A new paper published online in the Annals of the American Thoracic Society discusses how smoking may affect risk for COVID-19 and the types of research that are needed to better understand the link between smoking and COVID-19 risk.
In “Smoking and COVID-19: The Real Deal,” Enid Neptune, MD, and Michelle N. Eakin, PhD, of the Division of Pulmonary and Critical Care Medicine, Johns Hopkins University, discuss research to date on this topic and propose areas of research that can help clarify this relationship.
Studies have shown that current smokers with COVID-19 have twice the risk of dying in the hospital as nonsmokers. However, the data on whether tobacco use increases the risk of SARS-CoV-2 infection is mixed.
“The relationship between smoking and COVID-19 is complex, and much of the research to date has been inconclusive or contradictory,” said Dr. Neptune. “To resolve this issue, rigorous study design is needed. This research should accurately confirm smoking exposure, with readouts that distinguish infection from sickness and provide an objective assessment of confounding factors.”
Dr. Neptune adds that a significant amount of research has focused on whether smoking has an effect on lung ACE2, a protein that provides an entry point for SARS-CoV-2 (the virus that causes COVID-19) to attach itself to cells inside the airways and airspace of the lungs. “The use of ACE2 expression as a quantifiable index of SARS-CoV-2 infectivity and morbidity is highly problematic,” she said. “A strenuous exploration of how and whether tobacco smoke and nicotine affect SARS-CoV-2 infectivity or viral load (amount of virus) is needed to provide context to the ACE2 expression data.”
According to Drs. Neptune and Eakin, the following topics should also be addressed in future research:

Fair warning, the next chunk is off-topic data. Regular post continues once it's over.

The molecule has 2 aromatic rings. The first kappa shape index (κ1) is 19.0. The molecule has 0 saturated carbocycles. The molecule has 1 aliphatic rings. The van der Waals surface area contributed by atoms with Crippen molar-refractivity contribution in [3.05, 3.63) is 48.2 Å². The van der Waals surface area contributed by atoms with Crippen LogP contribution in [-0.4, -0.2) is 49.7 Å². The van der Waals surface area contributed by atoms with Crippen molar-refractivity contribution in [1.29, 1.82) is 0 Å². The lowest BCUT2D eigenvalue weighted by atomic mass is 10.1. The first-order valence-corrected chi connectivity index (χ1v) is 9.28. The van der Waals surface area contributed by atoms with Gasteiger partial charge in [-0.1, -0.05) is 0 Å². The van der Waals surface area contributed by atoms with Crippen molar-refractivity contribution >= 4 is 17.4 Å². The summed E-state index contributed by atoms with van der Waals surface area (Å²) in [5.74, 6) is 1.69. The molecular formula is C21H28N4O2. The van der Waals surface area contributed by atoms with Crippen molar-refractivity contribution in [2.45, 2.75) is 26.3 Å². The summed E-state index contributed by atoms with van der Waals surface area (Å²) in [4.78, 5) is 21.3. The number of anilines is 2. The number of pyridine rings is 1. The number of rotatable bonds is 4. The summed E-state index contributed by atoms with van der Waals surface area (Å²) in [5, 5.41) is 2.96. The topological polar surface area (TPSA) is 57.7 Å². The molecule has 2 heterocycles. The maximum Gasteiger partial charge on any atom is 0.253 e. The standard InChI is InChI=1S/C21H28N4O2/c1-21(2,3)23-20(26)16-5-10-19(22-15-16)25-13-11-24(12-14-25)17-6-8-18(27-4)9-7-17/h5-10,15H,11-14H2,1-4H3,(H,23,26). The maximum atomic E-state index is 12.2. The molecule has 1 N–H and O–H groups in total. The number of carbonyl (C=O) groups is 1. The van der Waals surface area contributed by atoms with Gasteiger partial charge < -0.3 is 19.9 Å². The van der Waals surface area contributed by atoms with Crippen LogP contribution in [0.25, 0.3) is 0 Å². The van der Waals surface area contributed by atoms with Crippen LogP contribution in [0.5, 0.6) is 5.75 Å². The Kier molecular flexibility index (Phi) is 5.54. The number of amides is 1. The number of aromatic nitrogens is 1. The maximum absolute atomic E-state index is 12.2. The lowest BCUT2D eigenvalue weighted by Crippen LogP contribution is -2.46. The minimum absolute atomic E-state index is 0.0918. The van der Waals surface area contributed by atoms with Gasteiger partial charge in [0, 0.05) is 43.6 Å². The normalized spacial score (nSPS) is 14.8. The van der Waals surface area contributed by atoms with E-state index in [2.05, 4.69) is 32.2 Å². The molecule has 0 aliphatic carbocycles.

- Airway/Airspace Injury (Direct Toxic Effects).
It will be especially important to describe the effects of tobacco smoke on nasal tissue (epithelium), as the nose is the primary entry point for SARS-CoV-2 and little research has been done on smoke’s effects on this part of the anatomy. The researchers believe advanced preclinical and in vitro (“in the laboratory”) models of smoking plus SARS-CoV-2 infection will provide the most reliable answers to this question.
- Inflammation Profile That Supports Viral Pathogenesis.
Another important research question is whether smoking compromises the body’s inflammatory response to viruses or contributes to an inability to regulate these responses. Researchers have previously shown that smoking affects the body’s ability to respond to many respiratory viruses; we need to know more about whether this holds true for SARS-CoV-2.
- Disturbances in RAS Signaling.
Renin Angiotensin Signaling (RAS) proteins control intracellular signaling pathways that impact lung health. There is some evidence that disruption of conventional RAS signaling protects against lung injury from cigarette smoking in chronic obstructive pulmonary disease (COPD), which is associated with improved COPD outcomes, but we do not know whether this also holds true for COVID-19.Measurements of the activity of RAS processing enzymes and the proteins produced by this activity in smoking and non-smoking COVID patients would provide some guidance for pilot therapeutic studies.
- Nicotine Signaling and SARS-CoV-2 Infection.
Some research has shown that nicotine exposure and nicotine signaling (within the brain) may reduce SARS-CoV-2 infection and illness. The effects of nicotine should be studied, in addition to studying smoking, since nicotine-delivering e-cigarettes are now so widely used. This research should be done very cautiously, because nicotine dependence has major public health consequences.
“There are several other areas of smoking-COVID research that might be explored, beyond those discussed in our paper,” Dr. Neptune said. These include:
- Whether the stress of life during the pandemic has led to increased use of tobacco for self-medication;
- If hospitalization for COVID-19 helps smokers quit;
- Whether altered taste and smell due to COVID-19 reduce the desire to smoke.
Dr. Neptune concludes, “Our paper shows that the impact of tobacco exposure on the development of COVID-19 is challenging to address with clinical studies, and needs rigorous validation with cell and animal studies. Taken together, the multiple published studies on smoking and COVID have not yet resolved the issue. Our intention in publishing this paper is to identify the interpretative challenges of the overall dataset and recommend ways forward.”